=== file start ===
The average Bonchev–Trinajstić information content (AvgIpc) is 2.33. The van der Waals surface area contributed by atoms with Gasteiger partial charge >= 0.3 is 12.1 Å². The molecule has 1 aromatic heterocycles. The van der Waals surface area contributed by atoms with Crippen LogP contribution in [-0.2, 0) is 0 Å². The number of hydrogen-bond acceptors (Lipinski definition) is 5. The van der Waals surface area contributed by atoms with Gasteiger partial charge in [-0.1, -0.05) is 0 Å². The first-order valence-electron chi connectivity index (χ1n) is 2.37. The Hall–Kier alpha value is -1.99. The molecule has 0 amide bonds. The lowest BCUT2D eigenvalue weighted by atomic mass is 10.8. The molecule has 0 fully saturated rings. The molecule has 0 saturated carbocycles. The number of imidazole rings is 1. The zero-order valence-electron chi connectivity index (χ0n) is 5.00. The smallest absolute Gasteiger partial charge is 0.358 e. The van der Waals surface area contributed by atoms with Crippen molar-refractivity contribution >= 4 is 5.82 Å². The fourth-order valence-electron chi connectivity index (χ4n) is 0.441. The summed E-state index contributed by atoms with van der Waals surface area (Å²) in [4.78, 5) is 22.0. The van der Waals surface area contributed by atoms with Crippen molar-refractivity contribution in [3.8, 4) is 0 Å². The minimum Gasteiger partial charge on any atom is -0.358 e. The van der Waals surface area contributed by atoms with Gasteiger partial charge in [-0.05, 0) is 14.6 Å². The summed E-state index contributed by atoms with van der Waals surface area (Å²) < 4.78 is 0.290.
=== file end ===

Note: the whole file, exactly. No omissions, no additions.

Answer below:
The average Bonchev–Trinajstić information content (AvgIpc) is 2.33. The van der Waals surface area contributed by atoms with Gasteiger partial charge >= 0.3 is 12.1 Å². The molecule has 1 aromatic heterocycles. The van der Waals surface area contributed by atoms with Crippen LogP contribution in [-0.2, 0) is 0 Å². The number of hydrogen-bond acceptors (Lipinski definition) is 5. The van der Waals surface area contributed by atoms with Gasteiger partial charge in [-0.1, -0.05) is 0 Å². The first-order valence-electron chi connectivity index (χ1n) is 2.37. The Hall–Kier alpha value is -1.99. The molecule has 0 amide bonds. The lowest BCUT2D eigenvalue weighted by atomic mass is 10.8. The molecule has 0 fully saturated rings. The molecule has 0 saturated carbocycles. The number of imidazole rings is 1. The zero-order valence-electron chi connectivity index (χ0n) is 5.00. The smallest absolute Gasteiger partial charge is 0.358 e. The van der Waals surface area contributed by atoms with Crippen molar-refractivity contribution >= 4 is 5.82 Å². The fourth-order valence-electron chi connectivity index (χ4n) is 0.441. The summed E-state index contributed by atoms with van der Waals surface area (Å²) in [4.78, 5) is 22.0. The van der Waals surface area contributed by atoms with Crippen molar-refractivity contribution in [3.8, 4) is 0 Å². The minimum Gasteiger partial charge on any atom is -0.358 e. The van der Waals surface area contributed by atoms with Gasteiger partial charge in [-0.05, 0) is 14.6 Å². The summed E-state index contributed by atoms with van der Waals surface area (Å²) < 4.78 is 0.290.